Should Rocklin buy out of CalPERS?
It’s a hard pill to swallow – $75 million. But if the city of Rocklin wants to buy its way out of the California Public Employees’ Retirement System, that’s what it would have to come up with, according to City Manager Rick Horst.
It’s what’s called “termination liability,” or what it would cost the city to stop issuing defined benefit pensions to its employees and move to a 403(b) or some other defined contribution retirement program like the city of Los Angeles, Orange County and the corporate world.
The CalPERS estimate was released to City Council at the Jan. 8 meeting. The nearly $75 million breakdown includes a $16 million pension obligation for the Fire Department, $24 million for police and $34 million for the rest of city staff. That cost estimate includes pension obligations for employees currently working and those already retired. During fiscal year 2012-2013, the city of Rocklin will pay CalPERS $4.2 million for its share of pension contributions. The city’s total operating budget is $41.8 million.
In the past, the city was criticized for alleged pension spiking, allowing service credits for early retirement and allowing retired annuitant double dipping, where an employee retires and then returns to the same job as a contracted employee. A state reform law passed last year not only restricts the alleged past abusive practices, but also gives the city more tools to reduce costs by allowing reduced benefits for new employees, among other things.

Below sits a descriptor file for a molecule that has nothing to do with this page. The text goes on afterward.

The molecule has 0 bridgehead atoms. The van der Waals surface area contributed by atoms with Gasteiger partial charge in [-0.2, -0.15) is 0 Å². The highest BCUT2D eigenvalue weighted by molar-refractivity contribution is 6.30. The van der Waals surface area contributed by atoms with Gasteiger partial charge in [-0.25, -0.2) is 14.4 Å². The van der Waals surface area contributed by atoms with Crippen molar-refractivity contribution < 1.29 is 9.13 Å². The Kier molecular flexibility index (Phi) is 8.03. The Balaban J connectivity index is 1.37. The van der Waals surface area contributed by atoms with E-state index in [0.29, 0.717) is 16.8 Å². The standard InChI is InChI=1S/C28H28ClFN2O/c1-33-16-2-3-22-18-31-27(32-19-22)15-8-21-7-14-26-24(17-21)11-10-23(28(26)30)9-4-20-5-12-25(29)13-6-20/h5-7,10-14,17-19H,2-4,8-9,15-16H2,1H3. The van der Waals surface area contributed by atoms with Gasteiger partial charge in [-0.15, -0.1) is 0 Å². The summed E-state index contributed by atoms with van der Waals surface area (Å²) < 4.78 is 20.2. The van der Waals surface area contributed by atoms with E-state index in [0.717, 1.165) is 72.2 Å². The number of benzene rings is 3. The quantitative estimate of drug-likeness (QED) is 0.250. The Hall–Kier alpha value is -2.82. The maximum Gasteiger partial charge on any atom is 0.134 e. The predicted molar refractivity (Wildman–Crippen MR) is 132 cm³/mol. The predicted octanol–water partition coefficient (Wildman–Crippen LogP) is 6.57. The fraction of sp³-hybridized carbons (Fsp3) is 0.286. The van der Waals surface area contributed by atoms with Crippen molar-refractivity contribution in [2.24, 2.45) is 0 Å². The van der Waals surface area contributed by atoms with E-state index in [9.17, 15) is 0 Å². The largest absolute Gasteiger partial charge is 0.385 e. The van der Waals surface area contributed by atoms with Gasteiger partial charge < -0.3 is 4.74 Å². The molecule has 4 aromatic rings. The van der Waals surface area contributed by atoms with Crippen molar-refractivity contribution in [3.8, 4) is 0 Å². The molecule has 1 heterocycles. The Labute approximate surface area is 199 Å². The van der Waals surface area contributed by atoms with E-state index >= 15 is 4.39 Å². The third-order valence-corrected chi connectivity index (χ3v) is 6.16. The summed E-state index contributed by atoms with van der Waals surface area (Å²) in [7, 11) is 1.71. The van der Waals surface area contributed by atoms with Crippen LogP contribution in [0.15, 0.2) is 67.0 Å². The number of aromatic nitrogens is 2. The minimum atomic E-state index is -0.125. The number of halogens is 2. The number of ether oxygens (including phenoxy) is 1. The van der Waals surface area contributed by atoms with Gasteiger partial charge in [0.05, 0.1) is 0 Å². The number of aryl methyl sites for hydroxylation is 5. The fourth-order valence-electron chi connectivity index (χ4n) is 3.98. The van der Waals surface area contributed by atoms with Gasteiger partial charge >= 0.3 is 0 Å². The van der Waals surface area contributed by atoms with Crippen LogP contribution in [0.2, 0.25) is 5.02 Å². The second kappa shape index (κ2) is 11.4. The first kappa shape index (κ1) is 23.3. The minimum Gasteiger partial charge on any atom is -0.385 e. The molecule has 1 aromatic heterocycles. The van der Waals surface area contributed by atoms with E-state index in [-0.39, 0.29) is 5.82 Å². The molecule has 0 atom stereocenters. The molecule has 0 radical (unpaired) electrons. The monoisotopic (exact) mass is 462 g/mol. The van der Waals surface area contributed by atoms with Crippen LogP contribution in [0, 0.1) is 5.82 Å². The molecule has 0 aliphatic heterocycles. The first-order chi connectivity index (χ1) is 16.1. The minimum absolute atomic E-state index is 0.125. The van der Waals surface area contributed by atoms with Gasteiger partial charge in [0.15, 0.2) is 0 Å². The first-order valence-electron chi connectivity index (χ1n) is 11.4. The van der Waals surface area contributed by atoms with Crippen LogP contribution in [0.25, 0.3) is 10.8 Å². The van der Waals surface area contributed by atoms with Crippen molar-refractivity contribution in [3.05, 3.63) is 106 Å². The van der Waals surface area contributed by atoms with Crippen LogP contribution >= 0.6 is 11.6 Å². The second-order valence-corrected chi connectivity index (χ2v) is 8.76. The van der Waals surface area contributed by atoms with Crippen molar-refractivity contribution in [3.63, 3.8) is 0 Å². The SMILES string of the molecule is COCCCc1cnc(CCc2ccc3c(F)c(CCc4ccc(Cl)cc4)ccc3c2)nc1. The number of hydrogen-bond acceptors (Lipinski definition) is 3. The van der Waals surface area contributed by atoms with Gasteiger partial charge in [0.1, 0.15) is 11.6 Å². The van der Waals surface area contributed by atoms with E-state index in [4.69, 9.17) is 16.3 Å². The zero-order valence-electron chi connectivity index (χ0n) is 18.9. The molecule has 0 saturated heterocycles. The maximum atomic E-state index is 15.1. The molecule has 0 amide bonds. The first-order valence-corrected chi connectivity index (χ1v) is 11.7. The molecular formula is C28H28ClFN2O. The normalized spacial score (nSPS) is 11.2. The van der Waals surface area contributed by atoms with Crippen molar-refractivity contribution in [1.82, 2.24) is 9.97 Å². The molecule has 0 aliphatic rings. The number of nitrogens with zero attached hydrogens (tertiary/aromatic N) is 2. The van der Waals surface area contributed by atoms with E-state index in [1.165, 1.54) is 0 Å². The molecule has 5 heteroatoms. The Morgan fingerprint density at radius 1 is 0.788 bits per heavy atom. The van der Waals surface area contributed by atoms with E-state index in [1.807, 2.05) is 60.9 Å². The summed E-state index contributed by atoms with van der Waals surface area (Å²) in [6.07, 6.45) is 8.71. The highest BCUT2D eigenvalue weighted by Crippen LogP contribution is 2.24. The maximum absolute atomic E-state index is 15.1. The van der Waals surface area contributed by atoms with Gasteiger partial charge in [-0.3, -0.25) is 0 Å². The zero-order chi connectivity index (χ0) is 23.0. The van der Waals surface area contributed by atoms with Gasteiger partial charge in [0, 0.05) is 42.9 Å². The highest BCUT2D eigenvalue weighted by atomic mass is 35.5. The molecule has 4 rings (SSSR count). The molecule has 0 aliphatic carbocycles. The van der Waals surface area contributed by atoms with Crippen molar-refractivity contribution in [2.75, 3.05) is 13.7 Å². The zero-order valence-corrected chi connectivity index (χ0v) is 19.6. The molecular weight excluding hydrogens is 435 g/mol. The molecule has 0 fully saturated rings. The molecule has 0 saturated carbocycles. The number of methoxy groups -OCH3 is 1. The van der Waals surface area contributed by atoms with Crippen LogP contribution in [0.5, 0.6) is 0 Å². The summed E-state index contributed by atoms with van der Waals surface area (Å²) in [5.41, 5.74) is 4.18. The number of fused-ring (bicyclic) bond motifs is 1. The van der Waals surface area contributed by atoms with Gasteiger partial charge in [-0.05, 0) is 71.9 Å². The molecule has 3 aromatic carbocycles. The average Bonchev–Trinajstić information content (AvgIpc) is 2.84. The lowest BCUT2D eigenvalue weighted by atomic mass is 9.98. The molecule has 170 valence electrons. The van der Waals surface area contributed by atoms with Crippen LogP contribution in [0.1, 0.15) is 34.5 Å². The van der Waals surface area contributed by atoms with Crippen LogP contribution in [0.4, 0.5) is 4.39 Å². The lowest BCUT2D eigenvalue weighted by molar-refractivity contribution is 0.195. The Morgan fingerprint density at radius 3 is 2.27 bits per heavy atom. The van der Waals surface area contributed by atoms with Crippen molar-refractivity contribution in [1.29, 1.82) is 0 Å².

New City Council member Greg Janda listened closely to the retirement figures and looks forward to helping the city with further pension reform.
“I am glad to see this report released – it will definitely raise awareness to residents that this is a very serious issue,” Janda said.
Janda said he’s open to considering the $75 million pension buyout or other solutions going forward.
“Yes, it is an ominous figure,” he said. “I am open to exploring all possible options and weighing the advantages/disadvantages of each to come up with the best possible solution for our city.”
Horst told the council terminating the city’s obligation to CalPERS is unlikely.
“Those numbers are very high and it’s not probable (it) would ever be a solution for us,” he said.
The city would likely have to take out a municipal bond to cover the cost and that is not acceptable for some council members.
Vice Mayor Scott Yuill, who’s been very outspoken in favor of pension reform for years, said he sees no justifiable financial reason to pull out of CalPERS.
“Such a move could not be accomplished without a collective bargaining process that, no doubt, would lead to lawsuits of insurmountable proportions, and such a process couldn’t practicably commence until all current labor contracts reach their conclusion several years from now,” he warned.
Most city union contracts end in 2015, with the Rocklin Police Officers Association contract expiring in 2017.
In Yuill’s opinion, the practice of selling municipal bonds to cover a buyout would be “irresponsibly risky.”